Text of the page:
Why I’m not anxious about where my kids go to school — but do worry about the segregation that surrounds us

“In fact, it will be a good thing for my boys to learn alongside children who are different from them in many ways — that is one advantage they will have that I did not, attending parochial schools in a lily-white suburb.” —Mary Jo Cramb

I covered Tennessee’s ed beat for Chalkbeat. Here’s what I learned.

“Apathy is often cited as a major problem facing education. That’s not the case in Tennessee.” —Grace Tatter

I went viral for walking my students home from school in Memphis. Here’s what got lost in the shuffle.

“When #blacklivesmatter is a controversial statement; when our black male students have a one in three chance of facing jail time; when kids in Memphis raised in the bottom fifth of the socioeconomic bracket have a 2.6 percent chance of climbing to the top fifth — our walking students home does not fix that, either.” —Carl Schneider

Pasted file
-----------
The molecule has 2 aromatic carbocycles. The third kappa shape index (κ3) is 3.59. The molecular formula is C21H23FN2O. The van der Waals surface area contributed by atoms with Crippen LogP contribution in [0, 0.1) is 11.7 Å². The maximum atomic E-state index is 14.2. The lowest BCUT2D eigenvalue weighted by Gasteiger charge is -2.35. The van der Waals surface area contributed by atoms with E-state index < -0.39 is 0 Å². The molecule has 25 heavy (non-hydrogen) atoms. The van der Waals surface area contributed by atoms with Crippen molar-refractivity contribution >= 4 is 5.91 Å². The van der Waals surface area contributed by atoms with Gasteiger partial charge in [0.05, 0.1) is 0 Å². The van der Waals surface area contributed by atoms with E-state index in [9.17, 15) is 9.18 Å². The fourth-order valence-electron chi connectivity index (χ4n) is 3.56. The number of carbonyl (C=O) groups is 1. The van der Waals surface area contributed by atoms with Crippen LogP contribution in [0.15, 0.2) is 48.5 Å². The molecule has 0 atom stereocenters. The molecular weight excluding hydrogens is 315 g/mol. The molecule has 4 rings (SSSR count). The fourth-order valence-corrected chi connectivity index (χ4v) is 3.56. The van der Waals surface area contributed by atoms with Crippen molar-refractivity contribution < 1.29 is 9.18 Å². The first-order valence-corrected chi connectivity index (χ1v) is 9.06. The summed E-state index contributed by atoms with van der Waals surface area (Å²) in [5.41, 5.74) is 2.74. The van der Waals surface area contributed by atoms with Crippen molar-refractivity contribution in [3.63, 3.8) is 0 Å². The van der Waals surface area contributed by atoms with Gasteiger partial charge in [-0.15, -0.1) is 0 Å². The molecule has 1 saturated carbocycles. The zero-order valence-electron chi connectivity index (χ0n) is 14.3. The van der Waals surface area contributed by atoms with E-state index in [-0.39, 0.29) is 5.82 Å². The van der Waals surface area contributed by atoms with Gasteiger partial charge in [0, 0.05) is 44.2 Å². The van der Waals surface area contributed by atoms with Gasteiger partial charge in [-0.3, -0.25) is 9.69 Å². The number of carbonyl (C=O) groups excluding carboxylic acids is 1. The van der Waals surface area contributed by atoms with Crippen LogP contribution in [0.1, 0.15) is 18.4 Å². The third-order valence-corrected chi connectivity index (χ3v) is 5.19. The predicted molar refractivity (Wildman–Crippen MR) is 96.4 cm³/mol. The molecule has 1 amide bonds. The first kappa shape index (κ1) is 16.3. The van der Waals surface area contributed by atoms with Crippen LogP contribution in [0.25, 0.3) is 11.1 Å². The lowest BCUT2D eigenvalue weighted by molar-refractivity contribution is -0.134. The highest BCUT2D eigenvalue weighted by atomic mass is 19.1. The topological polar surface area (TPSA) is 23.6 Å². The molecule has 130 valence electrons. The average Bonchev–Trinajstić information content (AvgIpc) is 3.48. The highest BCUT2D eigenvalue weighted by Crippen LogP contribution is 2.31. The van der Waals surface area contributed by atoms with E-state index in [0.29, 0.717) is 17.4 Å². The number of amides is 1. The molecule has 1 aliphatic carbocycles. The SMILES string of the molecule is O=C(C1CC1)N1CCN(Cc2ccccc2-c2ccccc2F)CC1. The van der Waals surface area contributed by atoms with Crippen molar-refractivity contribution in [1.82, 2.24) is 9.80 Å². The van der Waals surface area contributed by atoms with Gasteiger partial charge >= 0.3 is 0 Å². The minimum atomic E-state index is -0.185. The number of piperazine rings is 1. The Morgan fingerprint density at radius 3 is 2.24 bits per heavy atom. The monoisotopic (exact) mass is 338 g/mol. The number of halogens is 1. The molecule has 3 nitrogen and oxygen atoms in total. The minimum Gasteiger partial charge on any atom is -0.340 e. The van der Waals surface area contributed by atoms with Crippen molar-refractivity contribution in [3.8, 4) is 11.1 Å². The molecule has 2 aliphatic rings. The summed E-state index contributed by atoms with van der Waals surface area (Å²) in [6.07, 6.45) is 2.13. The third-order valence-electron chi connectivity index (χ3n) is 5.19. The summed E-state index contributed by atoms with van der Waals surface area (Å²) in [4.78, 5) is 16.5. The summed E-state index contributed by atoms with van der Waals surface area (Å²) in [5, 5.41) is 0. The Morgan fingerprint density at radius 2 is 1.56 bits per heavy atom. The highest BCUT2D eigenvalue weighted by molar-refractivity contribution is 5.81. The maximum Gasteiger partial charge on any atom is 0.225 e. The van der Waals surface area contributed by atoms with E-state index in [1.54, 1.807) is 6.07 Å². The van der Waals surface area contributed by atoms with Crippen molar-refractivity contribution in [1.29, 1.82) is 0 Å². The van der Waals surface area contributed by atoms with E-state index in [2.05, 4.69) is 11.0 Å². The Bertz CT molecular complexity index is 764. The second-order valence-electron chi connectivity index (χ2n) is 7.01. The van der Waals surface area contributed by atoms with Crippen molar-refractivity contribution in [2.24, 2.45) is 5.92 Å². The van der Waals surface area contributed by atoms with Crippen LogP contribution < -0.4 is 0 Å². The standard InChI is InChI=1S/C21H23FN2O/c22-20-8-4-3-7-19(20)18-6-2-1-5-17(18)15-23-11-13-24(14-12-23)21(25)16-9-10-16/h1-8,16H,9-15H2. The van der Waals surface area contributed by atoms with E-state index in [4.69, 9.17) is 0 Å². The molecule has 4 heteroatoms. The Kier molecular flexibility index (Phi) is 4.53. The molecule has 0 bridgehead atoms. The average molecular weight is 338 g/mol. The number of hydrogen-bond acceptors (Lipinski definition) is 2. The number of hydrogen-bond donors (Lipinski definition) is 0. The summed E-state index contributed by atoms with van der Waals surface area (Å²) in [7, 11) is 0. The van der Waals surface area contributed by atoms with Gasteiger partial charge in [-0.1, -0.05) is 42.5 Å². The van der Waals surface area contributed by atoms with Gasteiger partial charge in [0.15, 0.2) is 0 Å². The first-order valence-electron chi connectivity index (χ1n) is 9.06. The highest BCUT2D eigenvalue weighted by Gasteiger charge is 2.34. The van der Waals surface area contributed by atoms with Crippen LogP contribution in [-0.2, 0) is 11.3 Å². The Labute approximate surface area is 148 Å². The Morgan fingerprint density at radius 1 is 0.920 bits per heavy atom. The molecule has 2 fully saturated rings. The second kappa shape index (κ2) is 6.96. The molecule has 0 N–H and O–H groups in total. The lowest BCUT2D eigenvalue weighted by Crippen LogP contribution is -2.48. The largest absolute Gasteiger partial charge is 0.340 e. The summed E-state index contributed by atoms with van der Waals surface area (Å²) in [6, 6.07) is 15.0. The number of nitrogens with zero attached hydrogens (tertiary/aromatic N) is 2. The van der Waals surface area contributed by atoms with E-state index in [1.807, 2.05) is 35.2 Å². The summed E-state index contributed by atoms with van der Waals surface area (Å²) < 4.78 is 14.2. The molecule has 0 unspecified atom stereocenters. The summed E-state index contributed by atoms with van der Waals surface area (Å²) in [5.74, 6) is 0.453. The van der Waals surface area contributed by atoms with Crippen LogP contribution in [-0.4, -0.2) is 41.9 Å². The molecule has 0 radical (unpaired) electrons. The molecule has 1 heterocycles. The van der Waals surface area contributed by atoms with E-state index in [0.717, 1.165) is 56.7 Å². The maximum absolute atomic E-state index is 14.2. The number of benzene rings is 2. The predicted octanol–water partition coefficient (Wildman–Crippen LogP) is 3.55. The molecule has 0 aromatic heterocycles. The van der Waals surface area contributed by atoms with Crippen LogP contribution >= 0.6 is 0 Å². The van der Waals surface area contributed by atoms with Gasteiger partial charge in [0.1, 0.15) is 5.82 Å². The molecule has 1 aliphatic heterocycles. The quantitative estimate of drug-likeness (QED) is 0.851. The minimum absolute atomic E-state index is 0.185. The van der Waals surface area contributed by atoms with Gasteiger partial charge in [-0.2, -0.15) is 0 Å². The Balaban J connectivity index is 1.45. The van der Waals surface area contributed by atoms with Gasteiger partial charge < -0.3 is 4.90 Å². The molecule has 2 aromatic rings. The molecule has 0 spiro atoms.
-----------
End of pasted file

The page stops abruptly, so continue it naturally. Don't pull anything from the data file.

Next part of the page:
I think traditional public schools are the backbone of democracy. My child attends a charter school. Let’s talk.

“It was a complicated choice to make. The dialogue around school choice in Nashville, though, doesn’t often include much nuance — or many voices of parents like me.” —Aidan Hoyal

I grew up near Charlottesville and got a misleading education about Civil War history. Students deserve better.

“In my classroom discussions, the impetus for the Civil War was resigned to a debate over the balance of power between federal and state governments. Slavery was taught as a footnote to the cause of the war.” —Laura Faith Kebede